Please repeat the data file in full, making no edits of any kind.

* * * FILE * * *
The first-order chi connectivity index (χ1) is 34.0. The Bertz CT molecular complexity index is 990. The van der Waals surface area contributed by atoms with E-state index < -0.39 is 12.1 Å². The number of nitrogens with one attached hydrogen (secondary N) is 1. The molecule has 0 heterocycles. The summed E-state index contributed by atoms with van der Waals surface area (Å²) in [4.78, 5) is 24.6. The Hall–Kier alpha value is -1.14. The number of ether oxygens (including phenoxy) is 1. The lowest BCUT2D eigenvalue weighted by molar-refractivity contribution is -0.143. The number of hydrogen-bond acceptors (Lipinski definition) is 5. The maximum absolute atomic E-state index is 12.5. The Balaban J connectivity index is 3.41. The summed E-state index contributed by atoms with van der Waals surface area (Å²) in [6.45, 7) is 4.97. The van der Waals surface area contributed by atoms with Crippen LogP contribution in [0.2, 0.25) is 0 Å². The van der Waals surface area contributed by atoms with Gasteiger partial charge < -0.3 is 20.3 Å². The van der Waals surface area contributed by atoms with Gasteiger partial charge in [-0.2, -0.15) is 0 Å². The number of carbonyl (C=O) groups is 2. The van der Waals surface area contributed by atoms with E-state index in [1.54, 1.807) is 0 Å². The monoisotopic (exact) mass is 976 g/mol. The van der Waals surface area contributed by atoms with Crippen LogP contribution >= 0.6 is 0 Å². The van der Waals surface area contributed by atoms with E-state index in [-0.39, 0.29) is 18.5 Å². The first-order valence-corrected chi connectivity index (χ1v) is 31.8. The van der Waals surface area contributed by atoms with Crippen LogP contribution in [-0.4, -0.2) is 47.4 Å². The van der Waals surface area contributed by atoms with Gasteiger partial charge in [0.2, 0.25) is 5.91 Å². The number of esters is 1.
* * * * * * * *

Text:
The first-order chi connectivity index (χ1) is 34.0. The Bertz CT molecular complexity index is 990. The van der Waals surface area contributed by atoms with E-state index < -0.39 is 12.1 Å². The number of nitrogens with one attached hydrogen (secondary N) is 1. The molecule has 0 heterocycles. The summed E-state index contributed by atoms with van der Waals surface area (Å²) in [4.78, 5) is 24.6. The Hall–Kier alpha value is -1.14. The number of ether oxygens (including phenoxy) is 1. The lowest BCUT2D eigenvalue weighted by molar-refractivity contribution is -0.143. The number of hydrogen-bond acceptors (Lipinski definition) is 5. The maximum absolute atomic E-state index is 12.5. The Balaban J connectivity index is 3.41. The summed E-state index contributed by atoms with van der Waals surface area (Å²) in [6.45, 7) is 4.97. The van der Waals surface area contributed by atoms with Crippen LogP contribution in [0.2, 0.25) is 0 Å². The van der Waals surface area contributed by atoms with Gasteiger partial charge < -0.3 is 20.3 Å². The van der Waals surface area contributed by atoms with Gasteiger partial charge in [-0.2, -0.15) is 0 Å². The number of carbonyl (C=O) groups is 2. The van der Waals surface area contributed by atoms with E-state index in [1.54, 1.807) is 0 Å². The monoisotopic (exact) mass is 976 g/mol. The van der Waals surface area contributed by atoms with Crippen LogP contribution >= 0.6 is 0 Å². The van der Waals surface area contributed by atoms with E-state index in [-0.39, 0.29) is 18.5 Å². The first-order valence-corrected chi connectivity index (χ1v) is 31.8. The van der Waals surface area contributed by atoms with Crippen LogP contribution in [-0.4, -0.2) is 47.4 Å². The van der Waals surface area contributed by atoms with Gasteiger partial charge in [0.2, 0.25) is 5.91 Å². The number of esters is 1.